The biomarker approach has been widely applied to reconstruct sea surface temperatures through geological time, but the organic compounds contained with sediments potentially provide a rich history of changes in vegetation, production and degradation of organic matter, and carbon storage and reworking in catchments. Using new archives (e.g. fen peats, high latitude lakes) and testing calibrations using modern samples (e.g. in the Southern Ocean) we are refining and applying new techniques to gain a more detailed understanding of climate impacts across a range of environments.

Research Interests

  • Quaternary Environmental Change
  • Palaeoceanography
  • Palaeoclimate
  • Organic geochemistry (biomarkers)
  • Marine ecosystems
  • Land-ocean interactions
  • Ocean-ice sheet interactions
  • Marine sediments

Research Grants

  • 2020: European Research Council (ERC) Consolidator Grant (as PI) "ANTarctic Sea Ice Evolution from a novel biological archive (ANTSIE)" (total award: €1,999,929)
  • 2020: Leverhulme Trust Research Leadership Award (as PI) “Unlocking evidence for Antarctic sea-ice evolution from a novel biological archive” (total award £998,204)
  • 2017: NERC (as Co-I) “Carbon export by erosion of the biosphere: the role of earthquake-triggered landslides” (total award: £401,020, PI: R.G. Hilton, Durham University) 
  • 2016: NERC (as Co-I) "Assessing the role of oceanic forcing in West Antarctic Ice Sheet retreat since the Last Glacial Maximum" (total award: £460,165, PI: J. Smith, British Antarctic Survey)
  • 2016: NERC-Integrated Ocean Drilling Program (IODP) Award (as PI) "The response of the Agulhas Leakage system to Pliocene-Pleistocene climate evolution" (total award: £25,000)
  • 2013: Research Council of Norway Standard Grant (as Co-I) “Ocean Controls on high-latitude Climate sensitivity - a Pliocene case study” (total award: NOK 9,000 (~£1m), PI: B. Risebrobakken, Bjerknes Centre for Climate Research)
  • 2013: NERC-IODP Directed Award (as sole investigator) “Southern Alaska margin: interactions of tectonics, climate, and sedimentation (Integrated Ocean Drilling Program Expedition 341)” (total award ~£9,000)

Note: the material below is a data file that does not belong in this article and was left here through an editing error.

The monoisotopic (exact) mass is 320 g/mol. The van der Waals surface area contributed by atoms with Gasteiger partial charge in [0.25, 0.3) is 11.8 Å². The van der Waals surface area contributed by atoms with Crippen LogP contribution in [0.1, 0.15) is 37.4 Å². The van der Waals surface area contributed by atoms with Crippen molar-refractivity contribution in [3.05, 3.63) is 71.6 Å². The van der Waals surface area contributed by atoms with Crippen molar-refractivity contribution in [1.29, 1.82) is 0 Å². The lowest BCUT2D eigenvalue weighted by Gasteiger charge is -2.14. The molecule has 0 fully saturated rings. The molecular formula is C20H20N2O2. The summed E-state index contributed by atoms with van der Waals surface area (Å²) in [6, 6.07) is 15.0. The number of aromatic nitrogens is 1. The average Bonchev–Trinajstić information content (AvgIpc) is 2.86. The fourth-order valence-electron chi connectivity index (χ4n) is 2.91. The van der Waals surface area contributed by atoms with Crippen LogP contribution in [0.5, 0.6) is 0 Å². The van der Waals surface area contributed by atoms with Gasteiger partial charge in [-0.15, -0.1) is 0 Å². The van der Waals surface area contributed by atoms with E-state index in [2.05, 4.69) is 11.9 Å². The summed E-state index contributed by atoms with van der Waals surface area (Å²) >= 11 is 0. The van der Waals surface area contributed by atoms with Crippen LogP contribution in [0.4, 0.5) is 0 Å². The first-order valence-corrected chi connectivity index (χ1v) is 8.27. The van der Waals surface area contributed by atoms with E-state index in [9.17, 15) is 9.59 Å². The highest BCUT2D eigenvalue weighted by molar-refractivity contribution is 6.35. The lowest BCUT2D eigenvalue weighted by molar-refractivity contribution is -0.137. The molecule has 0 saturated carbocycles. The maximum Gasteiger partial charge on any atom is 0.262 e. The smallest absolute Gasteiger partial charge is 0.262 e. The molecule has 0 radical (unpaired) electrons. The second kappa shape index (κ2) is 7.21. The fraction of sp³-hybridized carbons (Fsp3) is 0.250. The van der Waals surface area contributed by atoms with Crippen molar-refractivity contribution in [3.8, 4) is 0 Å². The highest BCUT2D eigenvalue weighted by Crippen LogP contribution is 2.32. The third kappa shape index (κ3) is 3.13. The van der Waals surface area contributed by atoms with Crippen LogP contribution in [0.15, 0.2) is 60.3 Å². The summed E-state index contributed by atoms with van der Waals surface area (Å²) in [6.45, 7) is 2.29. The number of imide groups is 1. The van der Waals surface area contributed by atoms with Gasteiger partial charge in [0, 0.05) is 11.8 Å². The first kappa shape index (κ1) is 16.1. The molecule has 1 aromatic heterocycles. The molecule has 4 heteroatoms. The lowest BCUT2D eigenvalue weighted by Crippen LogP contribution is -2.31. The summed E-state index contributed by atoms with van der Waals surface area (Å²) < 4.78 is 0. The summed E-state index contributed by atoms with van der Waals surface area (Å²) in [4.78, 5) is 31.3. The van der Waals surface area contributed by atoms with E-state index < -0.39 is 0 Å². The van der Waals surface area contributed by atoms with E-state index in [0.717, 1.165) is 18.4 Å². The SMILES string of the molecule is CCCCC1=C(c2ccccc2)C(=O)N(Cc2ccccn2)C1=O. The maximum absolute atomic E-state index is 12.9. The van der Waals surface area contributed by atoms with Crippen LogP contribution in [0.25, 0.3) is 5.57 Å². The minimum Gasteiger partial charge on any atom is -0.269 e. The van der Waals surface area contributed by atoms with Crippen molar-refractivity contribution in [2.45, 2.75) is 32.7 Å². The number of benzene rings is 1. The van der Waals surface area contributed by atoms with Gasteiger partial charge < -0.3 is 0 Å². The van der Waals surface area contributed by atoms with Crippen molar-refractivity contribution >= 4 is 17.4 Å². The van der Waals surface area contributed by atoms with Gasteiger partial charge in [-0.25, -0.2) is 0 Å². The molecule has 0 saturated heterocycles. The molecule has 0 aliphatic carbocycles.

• 2013: NERC Isotope Geosciences Facilities Award (as P.I.) "Reconstruction of Plio-Pleistocene South West Pacific Intermediate Water Circulation" (£8500 in kind)
  • 2012: NERC (as P.I.) "Reconstructing intermediate water temperature response to Pliocene - Pleistocene climates" (total award: £246,000)
  • 2010: Academy of Finland (as Co-I) "Biomarkers: a new potential method to study highly humified peat components" (total award: €239,000, PI: M. Valiranta, University of Helsinki)
  • 2010: NERC Isotope Geosciences Facilities Award (as P.I.) "Evolving sea surface temperatures in the south-east Atlantic through the Pliocene and Pleistocene" (£11,000 in kind)
  • 2007: NERC New Investigators Award (as sole investigator) "The millennial-scale response of the tropical Pacific to changing climate boundary conditions" (£60,000)
  • 2003: NERC Organic Mass Spectrometry Facility Award (as Co-I) "High precision UK37' and δ13Calkenone analyses" (£46,800 in kind, PI: J.M. Lloyd, Durham University)

Research Groups

Department of Geography

Research Projects

Department of Geography

  • Reconstructing Intermediate Water Temperature Response to Pliocene - Pleistocene Climates

Selected Publications

Chapter in book

  • Rosell-Melé, A. & McClymont, E.L. (2007). Biomarkers as palaeoceanographic proxies. In Proxies in Late Cenozoic Paleoceanography. Hillaire-Marcel, C. & de Vernal, A. Amsterdam Oxford: Elsevier. 441-490.

Journal Article

Newspaper/Magazine Article